Colleagues at the Pacific Institute for Research and I recently published an article in Injury Epidemiology describing the incidence and costs of non-fatal injury-related emergency department visits and hospitalizations in 2013 in the United States. We found that approximately 1 in 10 individuals in the US visited the hospital for a nonfatal injury that year, which represented a total cost of more than $1.8 trillion, with more than $405 billion in costs related to childhood injury in those under 18 years old.
Our analysis took into account not only medical spending, but also work lost and decreased quality of life. It is this quality of life measure that represents the majority of the costs, which explains why our estimate is nearly four times that of a similar cost estimate for 2013 non-fatal injuries that did not include this measure.
We know that injury is the leading cause of death and acquired disability in children, with this disability lasting from days to a lifetime. Children are the most affected by injury-related impairment of quality of life and the corresponding costs of this measure, arguably the most critical component to include. Preventive efforts are paramount to not only save lives, but to reduce the burden of injury in terms of severity, morbidity (including sequelae of injury and disability), and costs.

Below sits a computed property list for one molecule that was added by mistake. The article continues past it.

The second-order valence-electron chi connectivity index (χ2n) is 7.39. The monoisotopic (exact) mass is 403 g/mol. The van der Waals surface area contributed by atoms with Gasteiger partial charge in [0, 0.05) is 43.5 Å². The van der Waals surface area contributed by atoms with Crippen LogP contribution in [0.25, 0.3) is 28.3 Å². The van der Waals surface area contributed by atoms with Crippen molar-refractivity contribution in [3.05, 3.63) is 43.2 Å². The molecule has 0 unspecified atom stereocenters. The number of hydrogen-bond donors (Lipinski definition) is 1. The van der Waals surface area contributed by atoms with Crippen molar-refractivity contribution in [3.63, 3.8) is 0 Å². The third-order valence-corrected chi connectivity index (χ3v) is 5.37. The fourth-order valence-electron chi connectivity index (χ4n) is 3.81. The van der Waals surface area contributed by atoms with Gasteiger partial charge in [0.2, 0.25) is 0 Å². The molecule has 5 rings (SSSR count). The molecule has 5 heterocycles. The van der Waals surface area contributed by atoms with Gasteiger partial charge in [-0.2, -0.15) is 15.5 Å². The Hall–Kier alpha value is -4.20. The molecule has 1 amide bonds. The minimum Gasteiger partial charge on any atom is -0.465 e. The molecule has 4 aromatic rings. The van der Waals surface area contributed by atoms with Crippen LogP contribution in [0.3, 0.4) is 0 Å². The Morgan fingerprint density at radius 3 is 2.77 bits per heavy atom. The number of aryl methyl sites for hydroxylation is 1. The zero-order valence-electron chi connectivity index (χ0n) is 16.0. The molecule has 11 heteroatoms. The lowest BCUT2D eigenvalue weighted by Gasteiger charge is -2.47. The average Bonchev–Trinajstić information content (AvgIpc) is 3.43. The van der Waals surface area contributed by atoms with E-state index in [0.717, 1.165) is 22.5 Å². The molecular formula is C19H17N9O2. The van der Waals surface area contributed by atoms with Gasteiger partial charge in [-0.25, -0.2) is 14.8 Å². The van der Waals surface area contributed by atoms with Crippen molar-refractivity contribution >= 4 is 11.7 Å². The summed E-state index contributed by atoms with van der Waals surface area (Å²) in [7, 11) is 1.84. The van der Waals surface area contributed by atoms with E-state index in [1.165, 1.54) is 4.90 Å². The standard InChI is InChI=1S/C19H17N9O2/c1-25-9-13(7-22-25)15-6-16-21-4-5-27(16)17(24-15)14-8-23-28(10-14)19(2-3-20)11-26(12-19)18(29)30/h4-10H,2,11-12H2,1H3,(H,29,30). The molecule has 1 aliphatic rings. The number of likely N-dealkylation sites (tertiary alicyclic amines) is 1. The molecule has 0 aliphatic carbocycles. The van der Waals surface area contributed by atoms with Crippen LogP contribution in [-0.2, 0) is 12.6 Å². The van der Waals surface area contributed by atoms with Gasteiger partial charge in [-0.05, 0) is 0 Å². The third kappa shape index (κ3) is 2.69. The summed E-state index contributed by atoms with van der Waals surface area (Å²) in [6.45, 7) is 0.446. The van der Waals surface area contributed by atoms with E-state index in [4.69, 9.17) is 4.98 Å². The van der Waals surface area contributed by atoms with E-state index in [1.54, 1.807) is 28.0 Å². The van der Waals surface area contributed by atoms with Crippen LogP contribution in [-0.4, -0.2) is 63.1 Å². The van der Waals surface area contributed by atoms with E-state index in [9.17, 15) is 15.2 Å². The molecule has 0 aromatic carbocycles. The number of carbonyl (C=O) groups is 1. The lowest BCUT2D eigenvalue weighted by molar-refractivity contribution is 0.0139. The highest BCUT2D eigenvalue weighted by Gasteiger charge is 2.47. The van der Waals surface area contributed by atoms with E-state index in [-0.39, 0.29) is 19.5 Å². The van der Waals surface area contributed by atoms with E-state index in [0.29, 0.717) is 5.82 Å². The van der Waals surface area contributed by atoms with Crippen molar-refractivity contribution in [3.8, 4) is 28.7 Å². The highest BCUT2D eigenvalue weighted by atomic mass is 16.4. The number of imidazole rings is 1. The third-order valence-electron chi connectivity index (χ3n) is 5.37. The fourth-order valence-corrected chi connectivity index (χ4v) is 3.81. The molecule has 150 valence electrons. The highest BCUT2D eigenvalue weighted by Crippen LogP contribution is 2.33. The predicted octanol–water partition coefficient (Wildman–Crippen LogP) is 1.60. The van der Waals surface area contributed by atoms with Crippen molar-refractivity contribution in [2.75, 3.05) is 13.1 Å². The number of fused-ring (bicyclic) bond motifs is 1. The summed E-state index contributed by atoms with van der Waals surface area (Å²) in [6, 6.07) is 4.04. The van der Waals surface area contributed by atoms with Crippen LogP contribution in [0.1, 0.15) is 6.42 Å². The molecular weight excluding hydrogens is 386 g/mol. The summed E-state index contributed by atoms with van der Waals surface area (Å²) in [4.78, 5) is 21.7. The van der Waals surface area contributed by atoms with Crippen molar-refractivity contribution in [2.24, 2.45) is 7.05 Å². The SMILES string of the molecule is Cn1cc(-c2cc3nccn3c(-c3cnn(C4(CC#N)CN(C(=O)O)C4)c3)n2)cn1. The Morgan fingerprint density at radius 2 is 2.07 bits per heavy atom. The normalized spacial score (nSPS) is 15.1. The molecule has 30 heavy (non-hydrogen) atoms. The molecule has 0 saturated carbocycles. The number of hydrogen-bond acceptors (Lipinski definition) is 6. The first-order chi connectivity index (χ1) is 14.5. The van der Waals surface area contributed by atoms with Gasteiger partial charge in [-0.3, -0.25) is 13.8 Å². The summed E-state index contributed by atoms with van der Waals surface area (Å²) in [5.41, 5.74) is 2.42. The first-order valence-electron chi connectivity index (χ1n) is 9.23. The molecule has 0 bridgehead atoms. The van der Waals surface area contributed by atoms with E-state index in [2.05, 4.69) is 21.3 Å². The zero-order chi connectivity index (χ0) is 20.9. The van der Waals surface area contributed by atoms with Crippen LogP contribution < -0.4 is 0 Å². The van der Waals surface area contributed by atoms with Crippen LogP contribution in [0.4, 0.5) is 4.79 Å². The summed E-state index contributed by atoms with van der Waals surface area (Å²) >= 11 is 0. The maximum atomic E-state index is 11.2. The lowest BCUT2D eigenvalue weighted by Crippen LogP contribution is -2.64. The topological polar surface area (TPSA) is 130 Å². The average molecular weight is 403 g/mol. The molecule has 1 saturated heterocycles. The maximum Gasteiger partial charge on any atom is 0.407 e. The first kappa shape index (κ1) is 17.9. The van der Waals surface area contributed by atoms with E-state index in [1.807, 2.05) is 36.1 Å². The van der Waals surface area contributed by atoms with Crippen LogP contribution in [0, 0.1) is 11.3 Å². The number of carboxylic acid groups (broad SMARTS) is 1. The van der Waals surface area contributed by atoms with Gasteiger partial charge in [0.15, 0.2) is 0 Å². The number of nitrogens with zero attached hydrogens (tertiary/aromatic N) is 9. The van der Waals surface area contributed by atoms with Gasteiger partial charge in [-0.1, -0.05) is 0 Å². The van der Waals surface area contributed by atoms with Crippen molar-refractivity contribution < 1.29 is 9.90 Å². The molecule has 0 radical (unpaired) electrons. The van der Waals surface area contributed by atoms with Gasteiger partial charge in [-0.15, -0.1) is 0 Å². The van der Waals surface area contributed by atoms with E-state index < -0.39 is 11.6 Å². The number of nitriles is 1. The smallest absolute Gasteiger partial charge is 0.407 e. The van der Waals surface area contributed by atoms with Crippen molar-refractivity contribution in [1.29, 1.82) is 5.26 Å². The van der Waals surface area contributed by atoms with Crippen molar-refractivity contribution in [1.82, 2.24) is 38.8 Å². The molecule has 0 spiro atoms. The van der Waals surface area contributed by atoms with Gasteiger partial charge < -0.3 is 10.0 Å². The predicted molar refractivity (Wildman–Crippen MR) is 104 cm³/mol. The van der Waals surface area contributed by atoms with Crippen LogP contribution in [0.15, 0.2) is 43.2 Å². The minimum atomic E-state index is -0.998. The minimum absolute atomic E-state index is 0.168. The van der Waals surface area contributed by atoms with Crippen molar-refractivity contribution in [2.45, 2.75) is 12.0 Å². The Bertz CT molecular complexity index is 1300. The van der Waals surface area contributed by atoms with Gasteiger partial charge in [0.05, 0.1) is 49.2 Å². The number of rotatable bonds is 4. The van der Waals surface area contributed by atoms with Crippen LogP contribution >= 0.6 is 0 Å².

Hopefully, these staggering cost statistics can help reinforce the need for evidence-based, sustainable, and targeted injury prevention efforts and interventions.
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